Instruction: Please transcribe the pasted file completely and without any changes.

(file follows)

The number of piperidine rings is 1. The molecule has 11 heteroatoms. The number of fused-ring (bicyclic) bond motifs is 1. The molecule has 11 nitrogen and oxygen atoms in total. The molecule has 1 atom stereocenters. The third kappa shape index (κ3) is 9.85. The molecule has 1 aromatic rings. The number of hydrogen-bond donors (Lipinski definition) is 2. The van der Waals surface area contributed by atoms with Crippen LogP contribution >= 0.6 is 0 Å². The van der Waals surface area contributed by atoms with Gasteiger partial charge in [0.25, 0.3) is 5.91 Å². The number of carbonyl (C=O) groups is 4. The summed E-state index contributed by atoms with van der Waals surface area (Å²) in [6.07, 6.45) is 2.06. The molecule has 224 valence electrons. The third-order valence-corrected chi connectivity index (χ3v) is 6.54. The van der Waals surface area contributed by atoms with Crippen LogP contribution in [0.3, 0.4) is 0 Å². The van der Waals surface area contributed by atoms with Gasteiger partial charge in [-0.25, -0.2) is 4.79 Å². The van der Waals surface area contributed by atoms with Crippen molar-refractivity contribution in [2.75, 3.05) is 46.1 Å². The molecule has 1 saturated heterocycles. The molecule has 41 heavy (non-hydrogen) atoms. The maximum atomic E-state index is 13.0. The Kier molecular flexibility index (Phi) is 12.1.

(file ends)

The number of piperidine rings is 1. The molecule has 11 heteroatoms. The number of fused-ring (bicyclic) bond motifs is 1. The molecule has 11 nitrogen and oxygen atoms in total. The molecule has 1 atom stereocenters. The third kappa shape index (κ3) is 9.85. The molecule has 1 aromatic rings. The number of hydrogen-bond donors (Lipinski definition) is 2. The van der Waals surface area contributed by atoms with Crippen LogP contribution >= 0.6 is 0 Å². The van der Waals surface area contributed by atoms with Gasteiger partial charge in [0.25, 0.3) is 5.91 Å². The number of carbonyl (C=O) groups is 4. The summed E-state index contributed by atoms with van der Waals surface area (Å²) in [6.07, 6.45) is 2.06. The molecule has 224 valence electrons. The third-order valence-corrected chi connectivity index (χ3v) is 6.54. The van der Waals surface area contributed by atoms with Crippen LogP contribution in [0.3, 0.4) is 0 Å². The van der Waals surface area contributed by atoms with Gasteiger partial charge in [-0.25, -0.2) is 4.79 Å². The van der Waals surface area contributed by atoms with Crippen molar-refractivity contribution in [2.75, 3.05) is 46.1 Å². The molecule has 1 saturated heterocycles. The molecule has 41 heavy (non-hydrogen) atoms. The maximum atomic E-state index is 13.0. The Kier molecular flexibility index (Phi) is 12.1.